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Our predictions for 2017: 3 trends in thought leadership strategy

Gareth Lofthouse

As another year beckons, members of the FT Longitude team have been placing their bets on the hot trends and topics that will define thought leadership over the next twelve months.

This time last year, we predicted the rise of leading brands adopting a more strategic approach to content planning, taking into account the current landscape to identify topics that will give them more impact and relevance in the market. We also forecast that 2016 would be the year that tech firms, as well as more traditional industries such as infrastructure and energy, would place more value on thought leadership to make their brands stand out. We’ve seen a marked rise in these trends over the past 12 months, so much so that tech firms, such as Siemens and Hitachi, now represent a significant portion of our rapidly growing client base. We’ve also seen smart organisations such as DNV GL and Lloyds Register successfully position themselves as visionaries in their sector.

With the vast majority of B2B executives recognising that good thought leadership influences their decision-making and builds trust with the brand behind it, visionary thinking has never been higher on the agenda.

Over the next two weeks we’ll be sharing our 12 predictions for 2017, starting here with three key trends in thought leadership strategy.

1. Fewer, bigger, better: marketers will focus on campaigns that drive real value

Marketing professionals are quite rightly fed up of churning out endless reports on ‘me-too’ topics. The good stuff gets drowned out by all the noise. 2017 will be a year of streamlining the thought leadership portfolio and targeting investment into campaigns that can really move the dial on revenue and reputation. The desire to do fewer campaigns better will require organisations to pick their projects carefully and approach the planning process with much more clarity and rigour.
– Gareth Lofthouse, Managing Director

2. Thought leadership will become a tool for employee engagement

Thought leadership can be as important for internal communications as it is for external stakeholder engagement. Millennials are not just motivated by pay and reward – they want to work for a firm with a vision and to understand what makes their leadership team tick. A successful thought leadership programme should capture what your leaders are thinking and how they believe the world will change. In 2017, external marketers and internal communicators will collaborate to build thought leadership platforms that underpin the organisation’s sense of purpose.
– Peter Elkins, Senior Business Editor

3. B2B companies will learn how to use content to drive sales 

Businesses need thought leadership to accelerate their sales, but there is poor understanding of how to make that work in practice. Today, there are tools they can use to build a much more systematic approach to using content to drive revenue. To succeed, B2B brands will need to integrate their sales and marketing operations around their thought leadership, and really exploit great insights in order to increase their lead generation and interactions with key accounts. They will measure success not just in terms of press coverage, clicks and downloads, but also by the number of meetings and conversations generated with their top-tier targets.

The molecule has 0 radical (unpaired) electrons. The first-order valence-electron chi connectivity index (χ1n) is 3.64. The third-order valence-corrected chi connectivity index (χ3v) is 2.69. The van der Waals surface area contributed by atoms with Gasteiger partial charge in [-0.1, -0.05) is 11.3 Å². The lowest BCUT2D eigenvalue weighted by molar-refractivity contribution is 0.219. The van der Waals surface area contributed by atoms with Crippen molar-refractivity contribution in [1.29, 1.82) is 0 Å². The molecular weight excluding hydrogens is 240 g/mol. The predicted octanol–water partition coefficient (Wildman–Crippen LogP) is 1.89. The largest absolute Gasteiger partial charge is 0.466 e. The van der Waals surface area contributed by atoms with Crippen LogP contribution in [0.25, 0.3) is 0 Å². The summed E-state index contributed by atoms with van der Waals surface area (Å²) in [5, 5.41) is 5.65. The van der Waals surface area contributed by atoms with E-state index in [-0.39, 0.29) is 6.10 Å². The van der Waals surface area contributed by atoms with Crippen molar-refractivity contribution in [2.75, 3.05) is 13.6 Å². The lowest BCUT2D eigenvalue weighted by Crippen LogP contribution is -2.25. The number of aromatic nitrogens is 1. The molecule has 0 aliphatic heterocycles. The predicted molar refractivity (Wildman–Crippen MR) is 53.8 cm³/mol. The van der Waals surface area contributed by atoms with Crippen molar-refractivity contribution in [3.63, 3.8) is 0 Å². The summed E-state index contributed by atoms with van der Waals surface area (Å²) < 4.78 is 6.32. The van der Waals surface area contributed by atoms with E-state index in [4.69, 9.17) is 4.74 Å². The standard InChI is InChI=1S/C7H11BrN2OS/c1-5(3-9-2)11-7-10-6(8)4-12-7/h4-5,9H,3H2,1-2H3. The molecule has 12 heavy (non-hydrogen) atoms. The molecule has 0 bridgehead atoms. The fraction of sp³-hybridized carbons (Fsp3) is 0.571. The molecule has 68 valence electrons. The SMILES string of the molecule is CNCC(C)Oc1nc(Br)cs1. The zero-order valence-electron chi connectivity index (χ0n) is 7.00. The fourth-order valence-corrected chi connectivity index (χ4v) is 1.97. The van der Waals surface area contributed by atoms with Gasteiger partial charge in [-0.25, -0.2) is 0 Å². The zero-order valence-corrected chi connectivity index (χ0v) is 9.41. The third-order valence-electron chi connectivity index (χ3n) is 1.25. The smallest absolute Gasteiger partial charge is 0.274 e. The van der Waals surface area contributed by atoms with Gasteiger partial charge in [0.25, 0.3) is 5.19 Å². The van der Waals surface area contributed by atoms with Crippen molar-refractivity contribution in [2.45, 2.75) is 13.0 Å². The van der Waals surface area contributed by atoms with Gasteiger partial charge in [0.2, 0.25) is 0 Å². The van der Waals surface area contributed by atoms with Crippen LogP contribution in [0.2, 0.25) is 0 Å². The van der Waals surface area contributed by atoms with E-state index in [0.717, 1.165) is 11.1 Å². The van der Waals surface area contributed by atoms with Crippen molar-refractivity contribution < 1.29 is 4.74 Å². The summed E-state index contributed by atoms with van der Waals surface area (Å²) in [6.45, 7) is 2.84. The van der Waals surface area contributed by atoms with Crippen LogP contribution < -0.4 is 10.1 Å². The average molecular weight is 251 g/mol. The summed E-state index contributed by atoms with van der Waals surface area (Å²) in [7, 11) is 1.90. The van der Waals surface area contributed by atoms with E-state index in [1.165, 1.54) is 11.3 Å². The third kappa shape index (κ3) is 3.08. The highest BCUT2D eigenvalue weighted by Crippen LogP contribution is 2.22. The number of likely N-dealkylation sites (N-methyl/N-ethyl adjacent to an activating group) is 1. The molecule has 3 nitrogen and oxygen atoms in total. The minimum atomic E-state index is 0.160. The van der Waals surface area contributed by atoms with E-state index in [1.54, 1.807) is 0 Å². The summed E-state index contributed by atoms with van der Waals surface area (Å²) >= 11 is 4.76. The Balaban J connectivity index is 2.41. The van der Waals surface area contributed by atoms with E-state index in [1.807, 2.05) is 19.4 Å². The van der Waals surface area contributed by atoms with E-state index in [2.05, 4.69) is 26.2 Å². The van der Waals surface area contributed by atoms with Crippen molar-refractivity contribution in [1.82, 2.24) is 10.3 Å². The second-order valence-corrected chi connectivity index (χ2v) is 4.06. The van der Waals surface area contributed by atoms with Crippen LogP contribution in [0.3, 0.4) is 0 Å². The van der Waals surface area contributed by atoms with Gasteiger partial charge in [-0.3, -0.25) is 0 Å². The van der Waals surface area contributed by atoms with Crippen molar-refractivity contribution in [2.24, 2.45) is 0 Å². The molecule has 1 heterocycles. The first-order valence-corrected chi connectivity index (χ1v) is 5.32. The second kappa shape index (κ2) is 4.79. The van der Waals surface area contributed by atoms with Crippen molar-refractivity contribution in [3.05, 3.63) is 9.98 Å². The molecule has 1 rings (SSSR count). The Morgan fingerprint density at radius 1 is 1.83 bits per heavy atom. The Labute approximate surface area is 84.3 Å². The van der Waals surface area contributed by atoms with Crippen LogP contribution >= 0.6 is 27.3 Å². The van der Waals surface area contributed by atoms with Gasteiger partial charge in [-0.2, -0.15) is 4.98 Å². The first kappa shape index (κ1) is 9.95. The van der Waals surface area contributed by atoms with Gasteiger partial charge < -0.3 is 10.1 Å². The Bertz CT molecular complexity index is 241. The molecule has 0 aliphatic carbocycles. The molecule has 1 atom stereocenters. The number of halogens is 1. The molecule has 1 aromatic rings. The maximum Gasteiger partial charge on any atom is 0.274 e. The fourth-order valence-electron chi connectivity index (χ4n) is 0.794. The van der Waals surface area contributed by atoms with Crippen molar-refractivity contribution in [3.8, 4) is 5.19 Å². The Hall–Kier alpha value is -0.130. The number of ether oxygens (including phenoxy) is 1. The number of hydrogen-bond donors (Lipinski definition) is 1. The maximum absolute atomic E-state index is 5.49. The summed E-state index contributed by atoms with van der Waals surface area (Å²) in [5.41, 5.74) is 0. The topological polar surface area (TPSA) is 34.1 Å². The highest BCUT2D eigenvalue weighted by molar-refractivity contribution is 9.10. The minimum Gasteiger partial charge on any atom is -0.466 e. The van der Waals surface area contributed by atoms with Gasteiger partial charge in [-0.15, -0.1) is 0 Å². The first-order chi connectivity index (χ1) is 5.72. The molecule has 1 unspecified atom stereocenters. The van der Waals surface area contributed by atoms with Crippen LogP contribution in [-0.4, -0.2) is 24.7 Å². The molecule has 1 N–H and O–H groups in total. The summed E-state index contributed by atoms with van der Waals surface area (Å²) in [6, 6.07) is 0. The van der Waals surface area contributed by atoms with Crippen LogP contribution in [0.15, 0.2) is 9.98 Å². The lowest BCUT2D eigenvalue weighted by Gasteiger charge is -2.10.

– Kate de Lima, VP, Business Development

Check back later this week for our next set of trends on research tools and editorial techniques.

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About the author: Gareth Lofthouse

Gareth manages FT Longitude’s growing commercial team as they continue to advise some of the biggest B2B companies in the world on their thought leadership strategy. He works with clients to design thought leadership that delivers maximum commercial impact, both in terms of building client relationships and improving brand visibility.

Before joining FT Longitude, he spent nine years as editorial director for EMEA at the Economist Intelligence Unit (EIU). Gareth was instrumental in building the EIU’s thought leadership and survey business, and he has overseen hundreds of custom projects for the Economist’s clients across a range of industries and subject areas. Before that, Gareth led an editorial and creative team for a PR and marketing agency. He has also held several senior editorial positions in business and technology publishing.

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12 trends in thought leadership: Our predictions for 2017

Our predictions for 2017: Research tools and editorial techniques

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